Hematopoietic stem cell transplantation has been the standard of care for infants with severe combined immunodeficiency (SCID) since 1968, and although the requirement for pretransplant cytoreductive chemotherapy to achieve durable reconstitution has been hotly debated, it is now clear that most SCID genotypes benefit from preparative chemotherapy. However, the requirement for preparative chemotherapy is less clear for interleukin-7 receptor α chain (IL-7Rα) deficiency. In this issue of Blood, Kaiser et al1 present data on the role of IL-7 signaling in humans that help to clarify this issue.
Patients with SCID have genetic defects that block development of T lymphocytes, and, depending on the specific defect, the development or function of B lymphocytes as well as natural killer cells may also be blocked.2 For many years, although hotly debated,3 infusion of hematopoietic stem cells was considered to be adequate to confer durable, diverse immunity, although it was acknowledged that B-lymphocyte immunity may not be reconstituted and patients may require lifelong immunoglobulin treatment.4 More recently, accumulating evidence suggests that the administration of pretransplant preparative chemotherapy facilitates the development of enduring thymopoiesis, as the thymus is continuously seeded by donor progenitors from the bone marrow.5 The debate has been complicated by the fact that response to infusion alone is dependent on the specific genotype. Thus, blocks in later T- and B-lymphocyte development, due to RAG1/2 or DLRE1C mutations, give rise to poor immune reconstitution with limited T-lymphocyte receptor diversity, poor thymopoiesis, and absent B lymphocytes, thought to be due to the fact that the osteomedullary and thymic niches are full of T- and B-lymphocyte precursors and there is no space for infused donor cells. However, genetic defects that interrupt early lymphocyte development, such as defects in IL-2Rγ, JAK3, or IL-7Rα, so-called “permissive” phenotypes, respond to infusion by the development of thymopoiesis and broad T-lymphocyte receptor diversity. Space in the thymic niche can be occupied by donor lymphocyte precursors enabling T-lymphocyte development, despite the osteomedullary niche being occupied by recipient precursor and mature B lymphocytes. In these defects, donor B lymphocytes generally do not develop with just infusion.6 The question of B-lymphocyte function has been more problematic in these early defects, even though recipient B lymphocytes are present. Patients with IL-2Rγ/JAK3 SCID often fail to make immunoglobulin G or vaccine humoral responses following infusion of donor stem cells, despite developing a broad repertoire of donor stem cell–derived naïve T lymphocytes. IL-21 is essential for human B-lymphocyte proliferation, immunoglobulin isotype switching, and antibody secretion and acts by binding a heterodimeric receptor comprising the IL-21 receptor (R) and the common γ chain that is also a component of the IL-2R. Recipient IL2Rγ/JAK3–deficient B lymphocytes lack the common γ chain component of both IL-2R and IL-21R and thus fail to initiate the humoral response.7 Trying to understand the problem in IL-7Rα deficiency has been difficult; mice that lack IL-7 signaling fail to develop T and B lymphocytes, suggesting that IL-7 is critical for B lymphopoiesis, whereas in humans with IL-7Rα deficiency, T lymphocytes fail to develop but B lymphocytes appear to develop normally.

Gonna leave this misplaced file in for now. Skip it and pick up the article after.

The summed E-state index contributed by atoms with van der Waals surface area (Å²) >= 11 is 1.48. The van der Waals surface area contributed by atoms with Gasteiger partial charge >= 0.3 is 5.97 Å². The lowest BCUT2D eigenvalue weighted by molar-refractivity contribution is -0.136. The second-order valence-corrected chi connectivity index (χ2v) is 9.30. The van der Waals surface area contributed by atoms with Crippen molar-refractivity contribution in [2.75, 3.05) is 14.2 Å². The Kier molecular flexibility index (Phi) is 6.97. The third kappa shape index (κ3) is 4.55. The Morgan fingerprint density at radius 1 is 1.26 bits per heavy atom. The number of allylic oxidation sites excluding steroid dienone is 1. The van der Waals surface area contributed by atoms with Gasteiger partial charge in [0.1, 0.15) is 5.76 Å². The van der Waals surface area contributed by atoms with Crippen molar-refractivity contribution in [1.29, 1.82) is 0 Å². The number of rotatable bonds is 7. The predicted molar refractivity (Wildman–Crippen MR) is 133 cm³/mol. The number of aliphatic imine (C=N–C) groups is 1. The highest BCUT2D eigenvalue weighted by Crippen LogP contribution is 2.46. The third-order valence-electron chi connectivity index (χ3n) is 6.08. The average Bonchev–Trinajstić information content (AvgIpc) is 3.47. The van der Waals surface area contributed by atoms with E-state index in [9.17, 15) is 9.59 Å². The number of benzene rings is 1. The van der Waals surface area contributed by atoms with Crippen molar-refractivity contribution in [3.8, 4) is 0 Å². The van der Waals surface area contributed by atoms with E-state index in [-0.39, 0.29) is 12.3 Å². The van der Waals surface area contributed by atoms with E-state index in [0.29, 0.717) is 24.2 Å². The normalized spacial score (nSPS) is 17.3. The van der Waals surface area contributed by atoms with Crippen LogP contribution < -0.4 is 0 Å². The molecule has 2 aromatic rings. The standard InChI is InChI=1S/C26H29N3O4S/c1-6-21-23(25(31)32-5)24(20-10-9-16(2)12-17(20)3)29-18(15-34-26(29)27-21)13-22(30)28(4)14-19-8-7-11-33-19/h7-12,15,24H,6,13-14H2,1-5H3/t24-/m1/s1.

Following T-lymphocyte immune reconstitution after donor stem cell infusion, many, but not all, IL-7Rα–deficient patients with recipient B lymphocytes become independent of immunoglobulin replacement. Using a variety of methods, including detailed flow cytometric analysis and single-cell RNA sequencing of bone marrow samples from IL-7Rα–deficient patients and healthy controls and in vitro differentiation of B lymphocytes from umbilical cord blood and bone marrow from healthy donors, Kaiser et al have advanced our understanding of the role of IL-7 signaling in human B lymphopoiesis. They demonstrate that IL-7 signaling induces proliferation of early B-lymphocyte progenitors and increases expressions EBF1 and PAX5, which are required to stimulate B-lymphocyte specification and commitment of early lymphoid progenitors and has only a minor role in the prevention of apoptosis. They demonstrate that the clonality of the patients’ immunoglobulin heavy chain (IgH) repertoire was increased (see figure), likely because repertoire diversity is established from a significant and diverse early B-lymphocyte progenitor pool, expansion of which requires IL-7. The authors postulate that in patients, early progenitors underwent rapid IgH recombination associated with impaired proliferation in the absence of IL-7R signaling, thus creating a smaller pool of cells with diverse IgH alleles and restricting the final B-lymphocyte receptor repertoire. However, as the repertoire analysis was performed with naive mature B lymphocytes of age-matched healthy infants, and because patients with SCID are transplanted within the first year of life, it is not clear how a lack of IL-7 signaling would affect repertoire diversity at an older age in patients with SCID who received an unconditioned infusion.
Unfortunately, large cohort studies that examine the B-lymphocyte function of conditioned vs unconditioned patients are currently absent. The long-term effect of autologous, IL-7Rα–deficient early B-lymphocyte progenitors on later durable and diverse humoral immunity is unknown, and this question should now be urgently addressed.
Conflict-of-interest disclosure: The author declares no competing financial interests.